Indoor PM2.5 concentrations, in both the kitchen and the bedroom, were not significantly different from the outdoor PM2.5 level during the non-heating season (p>0.05). However, during the heating period, outdoor PM2.5 was significantly higher than the kitchen and bedroom PM2.5 concentrations (Figure 2). One main reason is a distinct indoor-outdoor air exchange between the heating and non-heating periods. During the cold heating seasons, most residents close windows while in the non-heating periods, people may like to keep windows open for a relatively longer time. Results from questionnaires confirmed that the average durations of “how long windows were open per day” were 7.7 hours during the heating season, significantly lower than that of 15.8 during the non-heating season.

Figure 2
Comparion of indoor (kitchen and bedroom) and outdoor PM2.5 concentrations during the non-heating and the heating sampling periods. Data shown are means and standard derivations.

3.2 Inhalation exposure and indoor and outdoor contributions

Based on the measured concentrations and fractions of the day spent in each microenvironment (method section), personal inhalation exposure levels were estimated for different groups of children under 14 years (same activity pattern for boys and girls), males and the females aged 15–64 years, and males and the females older than 65 years during the heating and non-heating seasons. During the heating season, the average PM2.5 exposures for children aged 0–14 years were 58±22 µg/m3. The concentrations were 54±20 and 64±22 µg/m3 for males and females aged 15–64 years, respectively, and 54±20 and 59 ±21 µg/m3 for males and females older than 64 years, respectively. During the non-heating season, the corresponding values were 38±18 µg/m3 for children under 14 years, 34±16 and 41±19 µg/m3 for males and females aged 15–64 years, and 34±16 and 38±17 µg/m3 for elder males and females above 64 years, respectively. The average PM2.5 exposure for each category of people evaluated during the heating season was significantly higher than for those evaluated during the non-heating season.

Relative contributions of PM2.5 in different microenvironments differed among the population groups. Overall, indoor PM2.5 contributed largely to the overall PM2.5 exposure. During the heating season, the contributions of indoor PM2.5 exposure for children under 14 years, males aged older than 15, females aged 15–64 and females older than 64 were 76.6%, 74.5%, 78.6%, and 76.7% of the total, respectively. The corresponding contributions of outdoor PM2.5 exposure were only about 21.4%–25.5% for the studied population groups. During the non-heating season, 79.8%, 77.8%, 81.4%, and 79.8% of the total PM2.5 exposure were attributable to indoor PM2.5 for the four groups. The contribution of PM2.5 in outdoor air to total inhalation exposure appeared to increase slightly during the heating seasons compared to that in the non-heating seasons, though the outdoor PM2.5 concentration was much higher in the heating season. As people spent a smaller fraction of the day outdoors, the increase was smaller in total inhalation exposure compared to the increase in outdoor air concentration.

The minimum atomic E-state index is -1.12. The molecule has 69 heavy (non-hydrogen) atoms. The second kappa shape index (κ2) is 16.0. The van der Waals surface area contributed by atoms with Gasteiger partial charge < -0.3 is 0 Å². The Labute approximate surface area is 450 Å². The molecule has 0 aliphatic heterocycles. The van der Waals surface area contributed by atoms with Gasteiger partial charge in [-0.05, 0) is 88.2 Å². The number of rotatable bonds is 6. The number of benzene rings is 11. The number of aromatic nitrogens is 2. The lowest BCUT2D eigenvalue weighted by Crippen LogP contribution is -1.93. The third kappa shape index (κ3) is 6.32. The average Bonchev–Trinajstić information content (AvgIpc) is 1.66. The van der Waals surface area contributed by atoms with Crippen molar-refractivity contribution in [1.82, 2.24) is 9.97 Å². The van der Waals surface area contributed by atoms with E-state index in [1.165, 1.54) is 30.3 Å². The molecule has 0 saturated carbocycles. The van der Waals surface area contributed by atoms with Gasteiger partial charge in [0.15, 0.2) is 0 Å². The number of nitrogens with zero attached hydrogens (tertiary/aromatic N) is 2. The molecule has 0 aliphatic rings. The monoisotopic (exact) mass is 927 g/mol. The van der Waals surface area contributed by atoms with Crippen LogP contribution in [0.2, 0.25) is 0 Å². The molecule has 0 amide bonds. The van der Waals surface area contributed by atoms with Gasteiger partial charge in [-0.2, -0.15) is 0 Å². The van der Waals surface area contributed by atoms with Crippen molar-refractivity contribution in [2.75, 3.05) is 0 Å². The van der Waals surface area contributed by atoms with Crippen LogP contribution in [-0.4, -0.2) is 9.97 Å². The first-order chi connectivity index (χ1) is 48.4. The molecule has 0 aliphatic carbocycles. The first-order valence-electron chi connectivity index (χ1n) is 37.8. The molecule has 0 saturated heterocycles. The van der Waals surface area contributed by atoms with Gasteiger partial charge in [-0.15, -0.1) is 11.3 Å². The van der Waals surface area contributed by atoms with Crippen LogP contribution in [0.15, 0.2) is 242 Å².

It is necessary to note that the indoor PM2.5 here was from indoor combustion sources but also partly from outdoor penetration, especially in the heavy pollution period during the heating seasons. And, vice versa, indoor combustion can contribute to outdoor PM2.5 at different degrees varying on sampling periods and sites. The estimated relative contributions of indoor and outdoor exposure did not indicate contributions from indoor and outdoor PM2.5 sources. The generalization of this result should be taken with caution.

The contribution of PM2.5 in the bedroom was the highest compared to that in the kitchen and in outdoor air. This is because of relatively longer duration in the bedroom that that in the kitchen and outdoor. The PM2.5 in the bedroom may come from indoor combustion sources like fuel combustion in the kitchen, and also outdoor penetration. As mentioned above, a significantly positive correlation was found between kitchen PM2.5 and bedroom PM2.5, suggesting common sources of these particles; however it is impossible to separate or identify the common sources of indoor fuel combustions and/or outdoor penetration based on only PM mass concentration data here. Again, the contributions here are calculated for PM2.5 in different microenvironments to the total overall PM2.5 exposure, rather than for sources in indoor and/or outdoor areas. However, it would be highly interesting and meaningful to do this. The contribution of PM2.5 in the kitchen was lower for children under 14 years, but higher for females aged 15–64 years. That is again mainly due to different times spent in the kitchen among different population groups.

3.3 Difference attributable to household cooking fuels

Household fuel use is one important source of indoor PM2.5 pollution. Among the investigated households, near 75% of households used gas fuels like liquefied petroleum gas (LPG) and natural gas for daily cooking, while about 13% used electricity for cooking with the remaining using coal as the main cooking fuel. The fuel use profile was very similar to that found in the last and also the first CEERHAPS (Duan et al., 2014). Variances in indoor levels of air pollutants in the use of different fuels are often expected. As shown in Figure 3, during the heating season, the average PM2.5 concentrations in kitchens when coals were used (204±50 µg/m3) were significantly higher than in those using gas (114±39 µg/m3) and in those using electricity (107±43 µg/m3) (p <0.01). The average PM2.5 concentrations in the bedrooms of homes using coal, electricity, and gas were 159±60 µg/m3, 139±99 µg/m3, and 109±57 µg/m3, respectively, with a statistically significant high daily PM2.5 concentration in the bedroom of homes using coals (p <0.01).